6 Issues for Solo Travel as a Guy

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Traveling alone comes with a wide range of potential issues for anybody.  The problem with the travel ‘niche’ of Solo Male Travel is that is it ill-defined. In this article, I’ve picked out 6 issues that solo male travellers need to be aware of.  Can you think of other issues for Solo Male Travellers? Add your voice by sharing a comment at the bottom of this page.

1. Safety Concerns 

Male travellers can be perceived as more of a threat than female travellers, meaning they may face more scrutiny or direct harassment in certain parts of the world (the issue of harassment is of course a major issue for solo female travellers too and may take on a different character). Men can be targeted for robbery or violence, in particular if they appear to be wealthy, or are in a vulnerable state. 

2. Social isolation

Some solo male travellers may find it more difficult to meet other travellers and make friends easily, as many social situations are geared towards groups or couples.  If a solo male traveller is in this situation, it can lead to feelings of isolation and loneliness, which can be multiplied by cultural differences or language barriers. 

3. Stereotyping

What do people think about solo male travellers? In some places, solo male travellers can be sterotyped as being interested only in partying, drinking or hook-up culture.  And sometimes that is true.  However, the stereotype can make it more difficult for solo male travellers to get to know locals and other travellers who do not share these interests. 

4. Single supplement fees

This issue is a problem for every solo traveller!  Lots of hotels and travel companies charge a single supplement fee for solo travellers.  This makes travel more expensive for men who are travelling alone. 

5. Visa restrictions

You may be surprised to learn that certain countries have strict visa requirements for male travellers, particularly those arriving from specific regions or with certain nationalities.  For nationals of those countries, it makes it more difficult to plan trips and limits travel options. 

The Henley Passport Index rates the passport of each UN-listed nation on Earth in terms of the number of countries a passport holder can access without requiring a visa. On top come the passports of Japan and Singapore. Right at the bottom come Syria, Iraq and Afghanistan.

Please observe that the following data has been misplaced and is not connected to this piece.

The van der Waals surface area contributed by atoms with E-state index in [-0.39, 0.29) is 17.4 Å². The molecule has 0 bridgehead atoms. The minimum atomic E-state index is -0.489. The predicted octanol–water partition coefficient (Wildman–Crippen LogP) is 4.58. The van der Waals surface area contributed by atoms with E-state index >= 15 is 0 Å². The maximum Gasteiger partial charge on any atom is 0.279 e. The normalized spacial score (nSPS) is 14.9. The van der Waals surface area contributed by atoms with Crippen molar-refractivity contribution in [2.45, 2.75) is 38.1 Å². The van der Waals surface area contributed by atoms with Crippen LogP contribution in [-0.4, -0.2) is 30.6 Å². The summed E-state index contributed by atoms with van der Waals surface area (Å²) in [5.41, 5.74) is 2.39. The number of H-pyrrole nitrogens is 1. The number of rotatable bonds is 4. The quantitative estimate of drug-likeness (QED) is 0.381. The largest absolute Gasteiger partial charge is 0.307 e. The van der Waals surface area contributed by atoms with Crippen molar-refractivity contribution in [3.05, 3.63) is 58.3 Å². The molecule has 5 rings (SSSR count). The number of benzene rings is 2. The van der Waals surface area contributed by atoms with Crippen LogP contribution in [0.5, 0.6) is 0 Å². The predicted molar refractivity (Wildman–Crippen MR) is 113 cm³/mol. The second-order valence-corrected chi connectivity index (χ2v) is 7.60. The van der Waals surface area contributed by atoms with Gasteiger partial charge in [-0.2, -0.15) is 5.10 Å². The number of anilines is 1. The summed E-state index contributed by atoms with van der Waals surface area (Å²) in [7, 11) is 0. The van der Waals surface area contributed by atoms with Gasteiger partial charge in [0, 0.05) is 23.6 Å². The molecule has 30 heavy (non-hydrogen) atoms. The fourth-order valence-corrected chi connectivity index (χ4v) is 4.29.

6. Countries with restrictions & safety concerns

Even if you CAN access particular countries, some of the activities you want to enjoy may be restricted. The country of Nepal has extended a ban on solo travellers from climbing Mount Everest to include the entire country according to this CNN news report. Trekkers must join a government-sponsored group. Problems for solo trekkers are harder to identify and resolve.

You may wish to avoid (or at least carefully research) countries which are dangerous. These are listed by the USA’s State Department or the UK’s Foreign Office (FCDO) as ‘do not travel’. These include Afghanistan, South Sudan, Venezuela, Colombia and Panama near the Darien Gap, Gabon and Liberia. The unwary solo traveller might be best advised to steer clear.


The majority of challenges and issues for Solo Male Travellers can be overcome with careful planning and research.  Part of becoming a responsible traveller is recognising the issues you may face and taking steps to mitigate them in advance.  That includes choosing to stay in safe accommodation, even if it’s a bit more expensive.  It means being respectful of local customs and traditions, even if you disagree with them.  To avoid social isolation and take care of your mental health, solo male travellers should make the effort to connect with other solo travellers and groups through online communities and social events run in the host city.

Why not follow up on my 10 Crucial Tips for Solo Male Travel in this article?

I'm Patrick, your Irish guide to the skies and beyond. With 58 countries visited, my journeys have taken me from busy economy to fabulous first-class.

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